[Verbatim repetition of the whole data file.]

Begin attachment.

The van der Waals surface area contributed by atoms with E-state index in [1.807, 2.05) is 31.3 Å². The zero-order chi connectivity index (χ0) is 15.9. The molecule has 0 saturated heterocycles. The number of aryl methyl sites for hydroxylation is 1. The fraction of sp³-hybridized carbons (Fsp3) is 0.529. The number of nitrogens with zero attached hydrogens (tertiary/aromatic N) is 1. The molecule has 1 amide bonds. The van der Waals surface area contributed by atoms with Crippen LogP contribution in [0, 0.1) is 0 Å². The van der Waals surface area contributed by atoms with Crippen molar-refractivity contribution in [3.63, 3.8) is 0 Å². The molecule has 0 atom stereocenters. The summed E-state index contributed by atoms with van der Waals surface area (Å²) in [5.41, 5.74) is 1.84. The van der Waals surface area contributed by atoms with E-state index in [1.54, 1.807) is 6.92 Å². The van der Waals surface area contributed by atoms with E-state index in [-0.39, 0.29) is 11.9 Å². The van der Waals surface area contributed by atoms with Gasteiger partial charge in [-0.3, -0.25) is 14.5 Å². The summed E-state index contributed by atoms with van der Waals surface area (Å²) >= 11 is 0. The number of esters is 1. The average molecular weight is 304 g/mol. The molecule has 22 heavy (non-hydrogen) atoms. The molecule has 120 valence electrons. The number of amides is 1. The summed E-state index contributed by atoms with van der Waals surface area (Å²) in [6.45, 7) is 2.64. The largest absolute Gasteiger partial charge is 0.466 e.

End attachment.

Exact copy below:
The van der Waals surface area contributed by atoms with E-state index in [1.807, 2.05) is 31.3 Å². The zero-order chi connectivity index (χ0) is 15.9. The molecule has 0 saturated heterocycles. The number of aryl methyl sites for hydroxylation is 1. The fraction of sp³-hybridized carbons (Fsp3) is 0.529. The number of nitrogens with zero attached hydrogens (tertiary/aromatic N) is 1. The molecule has 1 amide bonds. The van der Waals surface area contributed by atoms with Crippen LogP contribution in [0, 0.1) is 0 Å². The van der Waals surface area contributed by atoms with Crippen molar-refractivity contribution in [3.63, 3.8) is 0 Å². The molecule has 0 atom stereocenters. The summed E-state index contributed by atoms with van der Waals surface area (Å²) in [5.41, 5.74) is 1.84. The van der Waals surface area contributed by atoms with E-state index in [1.54, 1.807) is 6.92 Å². The van der Waals surface area contributed by atoms with E-state index in [-0.39, 0.29) is 11.9 Å². The van der Waals surface area contributed by atoms with Gasteiger partial charge in [-0.3, -0.25) is 14.5 Å². The summed E-state index contributed by atoms with van der Waals surface area (Å²) >= 11 is 0. The number of esters is 1. The average molecular weight is 304 g/mol. The molecule has 22 heavy (non-hydrogen) atoms. The molecule has 120 valence electrons. The number of amides is 1. The summed E-state index contributed by atoms with van der Waals surface area (Å²) in [6.45, 7) is 2.64. The largest absolute Gasteiger partial charge is 0.466 e.